• AVM Collecting system Nephrostomy Ureteral access Stone Varicocele Impotence Uterus UAE Post-partum bleeding Musculoskeletal Joint injection aspiration Vertebroplasty Head and neck Chemoinfusion Dacrocystography Pulmonary Hypertension Embolism AVM Hemoptysis Imaging Conference Departmental noon conference stresses image interpretation and differential diagnosis. However, an effective radiologist must not only be able to interpret an imaging study but must serve as a consultant to the referring clinician. In order to be an effective consultant, the resident must be versed in the appropriate imaging evaluation of a variety of clinical conditions in order to be able to recommend the most useful, cost-effective studies. In the language of the ACGME, imaging conference addresses “systems-based practice, with emphasis on an awareness of and responsiveness to the larger context and system of health care and the ability to effectively call on system resources to provide care that is of optimal value.” In addition, this conference provides a forum in which the resident refines his or her public speaking and teaching skills while conveying important imaging evaluation information to members of the department. Imaging conference is held twice a month at 7:00 a.m. Each resident’s presentation should be no more than seven minutes long and should be a very brief presentation of an imaging case, followed by a succinct discussion of the relevant literature and any applicable ACR Appropriateness Criteria, which is accessible online and can be downloaded into a PDA from the ACR website www.acr.org.. First year residents should discuss the case they plan to present to the appropriate attending. 21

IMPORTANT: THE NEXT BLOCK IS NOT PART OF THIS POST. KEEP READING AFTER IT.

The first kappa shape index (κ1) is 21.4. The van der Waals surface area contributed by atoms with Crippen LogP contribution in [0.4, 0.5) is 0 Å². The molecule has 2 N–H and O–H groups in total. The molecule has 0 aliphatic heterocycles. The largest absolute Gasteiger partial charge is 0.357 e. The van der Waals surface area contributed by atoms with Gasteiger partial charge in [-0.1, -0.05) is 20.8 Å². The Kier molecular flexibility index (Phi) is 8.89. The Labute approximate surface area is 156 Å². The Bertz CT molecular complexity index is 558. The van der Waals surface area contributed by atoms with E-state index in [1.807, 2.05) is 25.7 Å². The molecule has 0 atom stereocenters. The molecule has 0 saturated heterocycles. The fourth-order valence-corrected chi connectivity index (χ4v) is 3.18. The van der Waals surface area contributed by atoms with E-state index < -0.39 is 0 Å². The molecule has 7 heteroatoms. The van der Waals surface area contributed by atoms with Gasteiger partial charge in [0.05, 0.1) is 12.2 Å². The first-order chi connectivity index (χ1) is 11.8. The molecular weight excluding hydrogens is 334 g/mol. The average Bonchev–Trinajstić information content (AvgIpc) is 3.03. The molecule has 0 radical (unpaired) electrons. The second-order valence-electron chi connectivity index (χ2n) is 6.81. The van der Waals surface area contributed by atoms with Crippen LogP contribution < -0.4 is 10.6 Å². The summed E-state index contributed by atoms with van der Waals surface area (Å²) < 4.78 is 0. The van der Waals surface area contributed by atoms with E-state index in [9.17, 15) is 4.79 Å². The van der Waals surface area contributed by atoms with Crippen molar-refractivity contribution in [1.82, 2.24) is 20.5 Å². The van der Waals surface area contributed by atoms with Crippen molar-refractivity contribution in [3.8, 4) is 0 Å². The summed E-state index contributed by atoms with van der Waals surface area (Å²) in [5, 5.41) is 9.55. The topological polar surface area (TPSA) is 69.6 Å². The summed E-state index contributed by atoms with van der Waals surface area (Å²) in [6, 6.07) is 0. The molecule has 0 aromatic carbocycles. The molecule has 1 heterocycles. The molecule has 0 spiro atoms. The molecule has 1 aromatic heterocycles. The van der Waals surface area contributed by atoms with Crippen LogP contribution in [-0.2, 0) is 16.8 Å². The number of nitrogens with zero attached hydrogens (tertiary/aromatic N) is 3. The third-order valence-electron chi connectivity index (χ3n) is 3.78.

• Interdepartmental Conferences Interdepartmental conferences within our institution will often require the participation of a radiologist and in most cases, necessitates the expertise of a staff radiologist. By the fourth year, the resident is expected to have gained sufficient expertise to be able to function as the primary radiologist at the Medical Resident Conference and the Medical Oncology Conference. In the Medical Resident Conference, the resident will assemble teaching cases in order to instruct the medical residents in basic plain film interpretation. For Medical Oncology Conference, as this is a working patient management conference, the list of cases must be made available to the resident for the resident to have sufficient time to review the films. New England Roentgen Ray Society Meeting The residents who are not assigned to specific rotations will be excused at 1:30 p.m. to attend the New England Roentgen Ray meeting, traditionally held from 3:00 pm to 6:45 pm in Boston, MA. At least three residents must remain in the hospital on the afternoon of the NERRS meeting to cover MD, GI/GU, CT/US, NM/W&I. Coverage of these areas will be assigned by the chief residents. There will be no noon conferences on these days. National Meetings It is the intent of the Department to encourage attendance at meetings and national courses. During the third year of training, the Department will pay tuition only for residents to attend the Armed Forces Institute of Pathology (AFIP) course. The Department will also pay for the attendance of any resident to a national meeting when a resident presents a paper. Three days off of service will be provided for the resident to attend the meeting to allow for travel to the meeting, day of presentation, and day of return travel. Receipts for the meeting must be submitted and only reasonable expenses related to the meeting will be reimbursed. SELF-STUDY In addition to learning from supervised, progressive experience on service and didactic instruction in conferences, residents must develop self-study habits that will strengthen medical knowledge during residency and provide a foundation for life-long learning. In the resident room there is a book cabinet in which basic texts for each rotation and the ACR syllabi are kept. These texts can be signed out through the chief resident. Additional texts can be found in each clinical section. Teaching discs are kept in the learning lab for computer-based instruction. The ACR teaching file is in Conference Room B. 22